It was dangerous for Jesus every time He ventured into Jerusalem. Jerusalem was the center of Jewish orthodoxy, the home of the Pharisees, who wanted no challenge to their ideas. It was also the center of the Roman rule of the kingdom of Judah, and the Sadducees (think “old money,” the city sophisticates of the Jewish ruling class) had bought their positions in religious and social life from the Romans. Jewish followers were beginning to call Jesus the “King of the Jews,” threatening to crumble the ruling hierarchy.
Still, Jesus had an important message to impart during the final Feast of Tabernacles (the Jewish holiday of Sukkot, or Booths), held in the fall that preceded His crucifixion the following spring. Remember that the Law of Moses was dictated by Christ, as Jehovah, and recorded in the Old Testament. The oral law and traditions contained many of His dealings with the Israelites not recorded in scripture. During the Exodus of the Israelites from Egypt, Jehovah ordained seven high holy convocations centered on the temple. The imagery of those holy days not only testified of Christ to come, but laid out the future of God’s religious dealings with His children.
The year began anew with the Passover, representative of Jesus Christ as Savior, Redeemer, and sacrifice. Contained within the Passover eight-day festival were the Feast of Unleavened Bread (Jesus is the Bread of Life) and “Bikkurim” (“honored Son”), symbolizing Christ as the first-fruits of the resurrection. After these holidays, the region enters into a time of fear and trepidation, as crops are planted, and the people know not whether the nourishing breezes from the Mediterranean will bring cool air and rain, or winds from Arabia (“sharav”) will bring dust, sand, heat, and drought. In the middle of summer, the feast of Shavuot (the feast of weeks, 49 days after Passover) symbolizes the gift of scriptures and the Holy Ghost to refresh and guide us as God’s children walk through the wilderness.
Hopefully, the Children of Israel have been sustained through the dry season to arrive at the final harvest in the fall, on the verge of another six months of nourishing rain. As with the eight days of Passover, beginning with the offering of the Passover Lamb, the observance of seven days of unleavened bread, and the wave offering representing a harvest of souls, the fall holidays mirror the spring. As Passover season symbolizes the birth, ministry, the crucifixion, and resurrection of Christ, the fall holidays represent His Second Coming and final judgment.
Preparing for Judgment
The first fall holiday is Rosh HaShanah, “Head of the Year.” Although the Lord had moved the beginning of the year to Nisan, in the spring, and Passover, Rosh HaShanah continued to be the head of the civil year to the Jews and the celebration of the creation of the earth. With judgment nigh at hand, trumpets (shofarim, or ram’s horns) were sounded from the temple ramparts to call the Jews to awake, arise, and gather, for the separation of the righteous from the wicked was about to occur. Jews wish each other “good signature — may your name be written in the Book of Life.”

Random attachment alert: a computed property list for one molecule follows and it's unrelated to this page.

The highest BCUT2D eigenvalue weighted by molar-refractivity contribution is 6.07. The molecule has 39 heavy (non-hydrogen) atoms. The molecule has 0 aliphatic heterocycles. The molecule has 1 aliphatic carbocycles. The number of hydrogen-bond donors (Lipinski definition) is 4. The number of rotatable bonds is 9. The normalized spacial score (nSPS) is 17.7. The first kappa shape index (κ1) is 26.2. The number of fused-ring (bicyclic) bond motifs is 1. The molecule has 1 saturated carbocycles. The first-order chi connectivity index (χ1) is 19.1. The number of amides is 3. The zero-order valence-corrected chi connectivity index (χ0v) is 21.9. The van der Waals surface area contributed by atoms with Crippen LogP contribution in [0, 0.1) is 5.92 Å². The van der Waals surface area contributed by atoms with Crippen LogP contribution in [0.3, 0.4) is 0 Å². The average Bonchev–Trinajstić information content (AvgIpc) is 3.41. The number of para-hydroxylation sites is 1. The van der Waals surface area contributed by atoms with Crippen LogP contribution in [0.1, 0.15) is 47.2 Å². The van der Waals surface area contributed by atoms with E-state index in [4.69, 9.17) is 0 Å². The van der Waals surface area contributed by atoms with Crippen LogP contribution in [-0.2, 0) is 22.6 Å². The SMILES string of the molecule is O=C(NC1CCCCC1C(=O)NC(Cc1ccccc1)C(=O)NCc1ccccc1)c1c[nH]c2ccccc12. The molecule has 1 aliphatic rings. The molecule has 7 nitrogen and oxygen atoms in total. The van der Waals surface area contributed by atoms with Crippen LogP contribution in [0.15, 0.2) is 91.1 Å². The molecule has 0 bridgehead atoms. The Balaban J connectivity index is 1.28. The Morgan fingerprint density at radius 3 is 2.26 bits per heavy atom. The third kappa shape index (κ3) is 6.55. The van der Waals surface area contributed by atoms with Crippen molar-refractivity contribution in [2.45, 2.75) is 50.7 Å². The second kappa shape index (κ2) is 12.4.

After Rosh HaShanah come ten days of bitter repentance and introspection called the Days of Awe. Go to your brother and be reconciled; pay your debts; make restitution to those you have offended. The Days of Awe end with Yom Kippur, “Day of Atonement,” when one’s sins are “covered.” In the days of the temple, blood was everywhere on this day, and the symbolism of the blood atonement of the coming Christ was evident. Only on this day could the high priest enter the Holy of Holies, to sprinkle the sacrificial blood. The sins of Israel were transferred to the scapegoat.
Then comes the mirror image high holy week to Passover, with it’s “Last Great Day” the reverse of the first day of the spring holidays, the sacrifice of the paschal lamb. The Jews built and still build booths that are purposefully fragile. God’s children need no protection but their faith. The booths represent the temporary nature of their wilderness camps, but also the temple and the pavilion of God in heaven. The tops of the booths are branches so loosely mounted that you are guaranteed to see the heavens as you look up. Now prayers for rain begin, and the heavens are open for Messiah to come. This is the final judgment. Priests make circuits around the temple altar, waving palm leaves — the triumphal entry assured.
It’s too late now to repent, for final judgment is upon us. We are joyful; we have been gathered with the righteous.
At this time, the temple mount was alight with huge menorah lamps ablaze. Parades of people ascended the stairs to the temple. And there was Christ, in front of these lamps, saying, “I am the light of the world” ( John 8:12–36). And joining the annual water libation, declared Himself the living water.
Christ named Himself as the Son of God, teaching the people who had made pilgrimage to the temple from far and wide. He said,
My doctrine is not mine, but his that sent me….Then cried Jesus in the temple as he taught, saying, Ye both know me, and ye know whence I am: and I am not come of myself, but he that sent me is true, whom ye know not. But I know him: for I am from him, and he hath sent me. (See John 7.)
In the spirit of judgment befitting the season, Jesus forgave the woman taken in adultery. (See John 8:4–6.)
Jesus declared Himself at these festivals. Although many in Jerusalem desired to kill Him, and His presence in the city caused great controversy, surely many were converted by Christ’s appearance and testimony of Himself, especially in light of the symbolism of the holiday, meant always to symbolize Him.
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